Review: Hurricane Summer by Asha Bromfield

Title: Hurricane Summer by Asha Bromfield
Publisher: Wednesday Books
Genre: Contemporary, Young Adult
Length: 400 pages
Book Rating: C+

Complimentary Review Copy Provided by Publisher Through NetGalley


In this sweeping debut, Asha Bromfield takes readers to the heart of Jamaica, and into the soul of a girl coming to terms with her family, and herself, set against the backdrop of a hurricane.

Tilla has spent her entire life trying to make her father love her. But every six months, he leaves their family and returns to his true home: the island of Jamaica.

When Tilla’s mother tells her she’ll be spending the summer on the island, Tilla dreads the idea of seeing him again, but longs to discover what life in Jamaica has always held for him.

In an unexpected turn of events, Tilla is forced to face the storm that unravels in her own life as she learns about the dark secrets that lie beyond the veil of paradise—all in the midst of an impending hurricane.

Hurricane Summer is a powerful coming of age story that deals with colorism, classism, young love, the father-daughter dynamic—and what it means to discover your own voice in the center of complete destruction.


Hurricane Summer by Asha Bromfield is a complex family-centric young adult novel.

Eighteen-year-old Tilla is excited and nervous about spending two months in Jamaica with her dad. She and her nine-year-old sister Mia live full-time in Canada with their Jamaican-born mother. Their father splits his time between Canada and Jamaica but recently, he has not returned to visit them. Tilla’s expectations about her dad are low because of his history of breaking promises. She is also old enough to remember the constant arguments between her parents.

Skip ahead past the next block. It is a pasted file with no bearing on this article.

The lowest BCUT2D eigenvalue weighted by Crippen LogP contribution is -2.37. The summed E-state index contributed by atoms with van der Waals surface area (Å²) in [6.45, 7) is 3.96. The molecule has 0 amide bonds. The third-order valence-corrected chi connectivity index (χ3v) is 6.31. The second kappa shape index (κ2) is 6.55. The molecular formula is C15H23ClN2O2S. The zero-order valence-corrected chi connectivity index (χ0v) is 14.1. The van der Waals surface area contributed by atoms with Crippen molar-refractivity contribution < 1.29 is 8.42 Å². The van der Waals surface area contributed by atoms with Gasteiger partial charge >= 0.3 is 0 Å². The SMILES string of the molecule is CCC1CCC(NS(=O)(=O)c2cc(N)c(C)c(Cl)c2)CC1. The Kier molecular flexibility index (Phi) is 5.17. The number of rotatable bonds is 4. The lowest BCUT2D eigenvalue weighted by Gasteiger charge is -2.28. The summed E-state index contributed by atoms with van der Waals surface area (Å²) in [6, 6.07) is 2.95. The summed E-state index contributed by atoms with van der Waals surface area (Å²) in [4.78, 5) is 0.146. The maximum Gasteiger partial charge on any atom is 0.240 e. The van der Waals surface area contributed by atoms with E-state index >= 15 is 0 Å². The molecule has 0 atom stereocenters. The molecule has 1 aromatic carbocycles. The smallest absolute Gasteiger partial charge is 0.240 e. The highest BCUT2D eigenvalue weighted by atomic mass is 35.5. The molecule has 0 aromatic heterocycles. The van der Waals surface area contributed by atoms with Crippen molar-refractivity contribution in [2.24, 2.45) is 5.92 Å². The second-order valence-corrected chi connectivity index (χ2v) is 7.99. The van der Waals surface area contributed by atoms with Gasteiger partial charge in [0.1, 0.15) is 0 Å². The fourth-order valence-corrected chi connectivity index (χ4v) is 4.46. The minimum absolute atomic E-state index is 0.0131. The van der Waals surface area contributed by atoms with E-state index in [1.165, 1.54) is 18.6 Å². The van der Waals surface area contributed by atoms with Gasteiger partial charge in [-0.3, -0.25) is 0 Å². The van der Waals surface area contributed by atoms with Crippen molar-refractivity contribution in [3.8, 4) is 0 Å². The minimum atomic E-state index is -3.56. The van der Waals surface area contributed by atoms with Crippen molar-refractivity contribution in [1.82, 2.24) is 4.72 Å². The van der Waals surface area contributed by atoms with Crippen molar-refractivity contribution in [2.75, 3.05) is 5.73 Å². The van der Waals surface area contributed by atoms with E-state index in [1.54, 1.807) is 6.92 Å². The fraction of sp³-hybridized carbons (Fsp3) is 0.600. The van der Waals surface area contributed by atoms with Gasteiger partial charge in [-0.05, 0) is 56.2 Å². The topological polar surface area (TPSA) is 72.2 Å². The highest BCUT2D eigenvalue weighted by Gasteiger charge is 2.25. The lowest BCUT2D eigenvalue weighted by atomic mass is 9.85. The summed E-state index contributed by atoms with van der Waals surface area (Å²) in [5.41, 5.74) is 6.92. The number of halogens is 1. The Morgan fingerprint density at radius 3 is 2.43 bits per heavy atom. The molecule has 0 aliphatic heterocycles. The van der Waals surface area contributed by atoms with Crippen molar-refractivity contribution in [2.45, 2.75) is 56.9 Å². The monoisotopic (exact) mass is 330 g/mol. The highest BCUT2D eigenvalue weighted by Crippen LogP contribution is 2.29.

As soon as their plane lands, Tilla’s hope for a different version of her father are dashed when he takes her and Mia to the country. He then leaves them with their relatives and returns to the city. Mia immediately makes a connection with her cousins while Tilla is confused by the resentment and abuse she experiences at the hands of family members. With a hurricane bearing down on the island, Tilla weathers her own storm as discovers shocking secrets and endures a heartbreaking assault.

Tilla is uncomfortable for much of her time in the country. Her aunt makes no effort to hide her antipathy towards her. Tilla is also confused by the family’s adulation of her father. She is also stunned to witness colorism and racism throughout her visit. Tilla is delighted to be reunited with her cousins but she is shaken to realize the depths of their hostility. After experiencing a horrific betrayal, Tilla wants to return home and put the harrowing ordeal behind her.

Hurricane Summer is a well-written young adult novel.  The characters are interesting but they are a little underdeveloped. The Jamaican countryside springs vibrantly to life and it is very easy to visualize the various places Tilla visits. The storyline is engaging but a bit slow paced. Asha Bromfield deftly handles a number of sensitive topics. Due to the subject matter, I recommend this young adult novel to older teenagers.

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Filed under Asha Bromfield, Contemporary, Hurricane Summer, Rated C+, Review, Wednesday Books, Young Adult

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